Dinosaur Jr., one of the forefathers of grunge, have finally reunited on a new album. And though they've been shredding for over 30 years, they consider this album to be their very best.



Grunge Forefathers Talk Courtney Love & 'Unhip Indie'

Legends can be disappointing. They say to never meet your heroes, they’ll let you down, blah blah blah. But the massively influential rockers of Dinosaur Jr. were pretty much exactly what I expected. They were somewhat recalcitrant, not incredibly eager to sit down for press duties; their new album Give a Glimpse of What Yer Not, is fantastic, and accordingly, interviews have likely been endless. But once we got to talking, the members of the band—J Mascis, Lou Barlow, and Murph—were friendly, even jovial. Mascis famously doesn’t talk very much (“I don’t know” was a popular response to my questions), but even he chuckled and seemed relaxed. According to my recordings, about eight minutes in, somebody let out a laugh, and after that, it was pretty easy—especially considering that all three don’t exactly love spending time together.

Dinosaur Jr. has been a difficult undertaking, to say the least, including the nearly decade-long period after Barlow was kicked out of the group; Mascis and Murph told Barlow the band was breaking up, when they had actually secretly replaced him. For years,  Mascis and Barlow did not speak to one another, and Barlow sued for royalties (the affable and funny drummer Murph has served as somewhat of a go-between, like the band’s very own one-man HR department). But Dinosaur Jr., which hails from Amherst, Massachusetts, has, in some ways, kept it together since its founding in 1984, which is impressive by any measure.

The original members reunited in 2005, and since then, they may just be better than ever. These guys have been shredding for over 30 years, yet they consider this album to be their very best. The band, one of the forefathers of grunge, has made an indelible mark on rock music—just ask superfans Henry Rollins and Kurt Vile—and they’re not done yet.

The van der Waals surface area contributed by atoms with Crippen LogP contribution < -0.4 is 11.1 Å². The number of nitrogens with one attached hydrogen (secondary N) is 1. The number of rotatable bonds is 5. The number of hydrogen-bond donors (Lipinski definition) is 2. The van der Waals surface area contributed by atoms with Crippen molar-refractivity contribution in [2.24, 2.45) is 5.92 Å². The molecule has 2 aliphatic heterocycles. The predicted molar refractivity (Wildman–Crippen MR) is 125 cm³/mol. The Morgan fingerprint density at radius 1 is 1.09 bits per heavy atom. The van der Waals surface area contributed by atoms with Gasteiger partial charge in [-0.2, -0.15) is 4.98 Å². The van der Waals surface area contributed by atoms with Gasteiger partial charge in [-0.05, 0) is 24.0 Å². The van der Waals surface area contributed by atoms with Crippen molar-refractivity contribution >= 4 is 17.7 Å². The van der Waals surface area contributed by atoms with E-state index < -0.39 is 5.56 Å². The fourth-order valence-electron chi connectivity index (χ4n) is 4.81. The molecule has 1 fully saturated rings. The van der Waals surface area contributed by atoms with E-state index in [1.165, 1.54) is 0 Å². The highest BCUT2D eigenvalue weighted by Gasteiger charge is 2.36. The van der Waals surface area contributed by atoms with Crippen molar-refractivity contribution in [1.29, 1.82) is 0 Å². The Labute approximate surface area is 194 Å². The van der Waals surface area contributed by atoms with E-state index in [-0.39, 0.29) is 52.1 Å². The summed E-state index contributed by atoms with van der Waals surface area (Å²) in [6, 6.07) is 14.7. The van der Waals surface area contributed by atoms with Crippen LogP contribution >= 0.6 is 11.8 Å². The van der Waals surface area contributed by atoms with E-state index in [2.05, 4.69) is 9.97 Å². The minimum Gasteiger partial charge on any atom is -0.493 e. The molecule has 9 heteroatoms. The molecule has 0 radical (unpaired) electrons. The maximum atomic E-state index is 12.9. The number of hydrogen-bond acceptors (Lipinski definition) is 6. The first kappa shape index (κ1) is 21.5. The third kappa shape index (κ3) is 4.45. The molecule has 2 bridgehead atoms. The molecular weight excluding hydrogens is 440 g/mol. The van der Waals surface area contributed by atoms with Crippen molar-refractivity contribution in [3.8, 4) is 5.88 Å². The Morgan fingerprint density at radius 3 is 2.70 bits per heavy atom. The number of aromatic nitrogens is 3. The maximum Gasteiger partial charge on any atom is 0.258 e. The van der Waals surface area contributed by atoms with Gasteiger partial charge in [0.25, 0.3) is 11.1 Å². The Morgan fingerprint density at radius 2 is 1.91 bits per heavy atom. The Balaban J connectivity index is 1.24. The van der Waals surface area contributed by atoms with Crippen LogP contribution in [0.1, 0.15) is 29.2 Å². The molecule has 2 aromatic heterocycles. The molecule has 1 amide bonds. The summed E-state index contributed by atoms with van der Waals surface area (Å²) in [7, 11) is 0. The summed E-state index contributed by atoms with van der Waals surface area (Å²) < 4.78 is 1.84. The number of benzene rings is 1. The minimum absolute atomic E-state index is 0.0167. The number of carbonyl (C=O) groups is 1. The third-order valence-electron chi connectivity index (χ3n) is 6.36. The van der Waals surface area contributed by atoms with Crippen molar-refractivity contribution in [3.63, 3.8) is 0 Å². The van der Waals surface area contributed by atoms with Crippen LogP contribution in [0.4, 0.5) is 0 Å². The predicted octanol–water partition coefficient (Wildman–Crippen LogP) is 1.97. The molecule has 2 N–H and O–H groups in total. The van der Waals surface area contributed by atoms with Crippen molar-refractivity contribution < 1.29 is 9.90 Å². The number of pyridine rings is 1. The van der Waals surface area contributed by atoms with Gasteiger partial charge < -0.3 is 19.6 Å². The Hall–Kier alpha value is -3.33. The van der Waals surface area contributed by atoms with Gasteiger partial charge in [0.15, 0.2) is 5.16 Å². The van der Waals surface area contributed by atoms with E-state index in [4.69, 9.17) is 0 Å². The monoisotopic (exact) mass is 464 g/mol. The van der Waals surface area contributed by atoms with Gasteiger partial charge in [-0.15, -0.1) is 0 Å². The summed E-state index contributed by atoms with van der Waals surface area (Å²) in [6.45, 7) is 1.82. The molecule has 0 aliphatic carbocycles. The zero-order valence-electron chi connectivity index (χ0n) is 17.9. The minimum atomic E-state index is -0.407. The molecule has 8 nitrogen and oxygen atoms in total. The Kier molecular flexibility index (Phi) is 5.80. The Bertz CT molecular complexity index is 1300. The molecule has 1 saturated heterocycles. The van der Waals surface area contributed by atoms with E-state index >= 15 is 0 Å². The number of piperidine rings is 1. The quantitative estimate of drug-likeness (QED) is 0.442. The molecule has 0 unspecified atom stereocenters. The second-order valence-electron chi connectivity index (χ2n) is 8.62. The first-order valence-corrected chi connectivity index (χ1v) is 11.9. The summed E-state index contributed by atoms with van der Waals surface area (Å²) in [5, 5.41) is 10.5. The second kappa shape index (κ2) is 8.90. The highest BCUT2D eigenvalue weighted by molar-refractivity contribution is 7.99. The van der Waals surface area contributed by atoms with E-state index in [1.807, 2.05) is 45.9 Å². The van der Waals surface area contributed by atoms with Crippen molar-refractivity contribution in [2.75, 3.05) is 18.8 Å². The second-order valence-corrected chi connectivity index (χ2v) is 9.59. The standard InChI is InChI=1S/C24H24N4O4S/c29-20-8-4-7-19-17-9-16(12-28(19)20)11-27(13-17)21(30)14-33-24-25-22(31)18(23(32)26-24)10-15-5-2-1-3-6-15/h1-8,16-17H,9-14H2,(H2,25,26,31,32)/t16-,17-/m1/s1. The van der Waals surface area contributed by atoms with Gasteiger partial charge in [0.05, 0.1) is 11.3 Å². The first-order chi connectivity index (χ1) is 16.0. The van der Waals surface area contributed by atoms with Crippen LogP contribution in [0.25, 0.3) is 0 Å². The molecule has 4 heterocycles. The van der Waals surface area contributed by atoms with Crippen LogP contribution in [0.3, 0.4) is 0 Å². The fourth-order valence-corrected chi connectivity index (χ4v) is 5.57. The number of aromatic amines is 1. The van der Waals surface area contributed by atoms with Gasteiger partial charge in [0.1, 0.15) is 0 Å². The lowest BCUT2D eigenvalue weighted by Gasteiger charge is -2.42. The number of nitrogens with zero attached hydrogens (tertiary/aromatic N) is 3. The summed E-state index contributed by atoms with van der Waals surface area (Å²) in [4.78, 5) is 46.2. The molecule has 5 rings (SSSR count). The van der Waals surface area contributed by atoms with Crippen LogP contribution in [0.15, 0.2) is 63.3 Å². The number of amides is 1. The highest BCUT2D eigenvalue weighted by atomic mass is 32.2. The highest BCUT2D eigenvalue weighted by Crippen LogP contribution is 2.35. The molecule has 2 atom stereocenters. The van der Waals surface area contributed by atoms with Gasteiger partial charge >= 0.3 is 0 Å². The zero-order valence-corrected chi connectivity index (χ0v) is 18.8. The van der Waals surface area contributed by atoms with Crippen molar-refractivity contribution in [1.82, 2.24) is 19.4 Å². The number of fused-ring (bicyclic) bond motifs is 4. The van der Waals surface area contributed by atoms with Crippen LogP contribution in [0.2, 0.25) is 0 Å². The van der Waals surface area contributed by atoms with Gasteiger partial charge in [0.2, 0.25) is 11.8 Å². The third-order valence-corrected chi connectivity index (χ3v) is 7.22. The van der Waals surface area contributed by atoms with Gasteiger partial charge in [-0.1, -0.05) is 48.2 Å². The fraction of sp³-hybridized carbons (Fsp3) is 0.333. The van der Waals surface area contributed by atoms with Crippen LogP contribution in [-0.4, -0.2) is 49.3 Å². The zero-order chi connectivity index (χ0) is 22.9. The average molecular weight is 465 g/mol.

I met the band at a fancy Williamsburg hotel, where their manager ordered some french fries, and we sat down for a little chat.

How would you describe the new album?

Murph: It’s my favorite one to date, out of the past ten years. I think it’s got really great songs on it. I think Jay’s singing is really strong. The lyrics are a highlight on this record.

What genre would you put yourself in? J has said ear-bleeding country,” but grunge seems like the most common designation.

Lou Barlow: I’m gonna say guitar rock. I’m gonna go out on a real edge and say guitar rock.

M: Adult contemporary.

J Mascis: We never seemed to have a section in a hip record store. Unhip indie. Adult indie.

“I can’t remember right now.”

Would you have always said “unhip indie?” Or just in recent years?

LB: I’d say in recent years. In 1987 we were cutting edge. [Laughs] Hardcore bands weren’t considered hip. We were just crazy. Some people used to describe it as “underground,” we were underground.

What do you guys like to listen to right now?

JM: I can’t remember right now.

LB: J’s always listening to new stuff. We can never remember when people ask us, though.

LB: Oh, Autolux! Murph just discovered Autolux. [Laughs]